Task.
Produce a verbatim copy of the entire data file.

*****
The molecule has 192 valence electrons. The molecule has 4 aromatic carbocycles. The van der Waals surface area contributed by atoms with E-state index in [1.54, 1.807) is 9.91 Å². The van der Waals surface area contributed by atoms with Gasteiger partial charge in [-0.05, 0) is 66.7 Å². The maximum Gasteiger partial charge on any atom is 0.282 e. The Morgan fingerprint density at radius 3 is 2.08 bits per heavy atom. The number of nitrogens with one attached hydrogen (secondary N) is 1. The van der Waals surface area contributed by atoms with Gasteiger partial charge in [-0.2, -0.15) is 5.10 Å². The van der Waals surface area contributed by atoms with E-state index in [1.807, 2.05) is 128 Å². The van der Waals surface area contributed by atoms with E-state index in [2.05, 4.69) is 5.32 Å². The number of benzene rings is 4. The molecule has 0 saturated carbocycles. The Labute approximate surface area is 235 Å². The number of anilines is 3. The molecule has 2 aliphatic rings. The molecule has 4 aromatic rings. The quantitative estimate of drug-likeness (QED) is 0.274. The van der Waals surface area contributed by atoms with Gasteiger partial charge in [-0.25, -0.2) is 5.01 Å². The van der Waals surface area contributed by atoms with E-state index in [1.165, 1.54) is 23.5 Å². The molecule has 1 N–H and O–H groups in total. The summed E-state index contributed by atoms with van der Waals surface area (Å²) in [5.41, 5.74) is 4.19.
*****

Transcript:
The molecule has 192 valence electrons. The molecule has 4 aromatic carbocycles. The van der Waals surface area contributed by atoms with E-state index in [1.54, 1.807) is 9.91 Å². The van der Waals surface area contributed by atoms with Gasteiger partial charge in [-0.05, 0) is 66.7 Å². The maximum Gasteiger partial charge on any atom is 0.282 e. The Morgan fingerprint density at radius 3 is 2.08 bits per heavy atom. The number of nitrogens with one attached hydrogen (secondary N) is 1. The van der Waals surface area contributed by atoms with Gasteiger partial charge in [-0.2, -0.15) is 5.10 Å². The van der Waals surface area contributed by atoms with E-state index in [1.807, 2.05) is 128 Å². The van der Waals surface area contributed by atoms with E-state index in [2.05, 4.69) is 5.32 Å². The number of benzene rings is 4. The molecule has 0 saturated carbocycles. The Labute approximate surface area is 235 Å². The number of anilines is 3. The molecule has 2 aliphatic rings. The molecule has 4 aromatic rings. The quantitative estimate of drug-likeness (QED) is 0.274. The van der Waals surface area contributed by atoms with Gasteiger partial charge in [-0.25, -0.2) is 5.01 Å². The van der Waals surface area contributed by atoms with E-state index in [1.165, 1.54) is 23.5 Å². The molecule has 1 N–H and O–H groups in total. The summed E-state index contributed by atoms with van der Waals surface area (Å²) in [5.41, 5.74) is 4.19.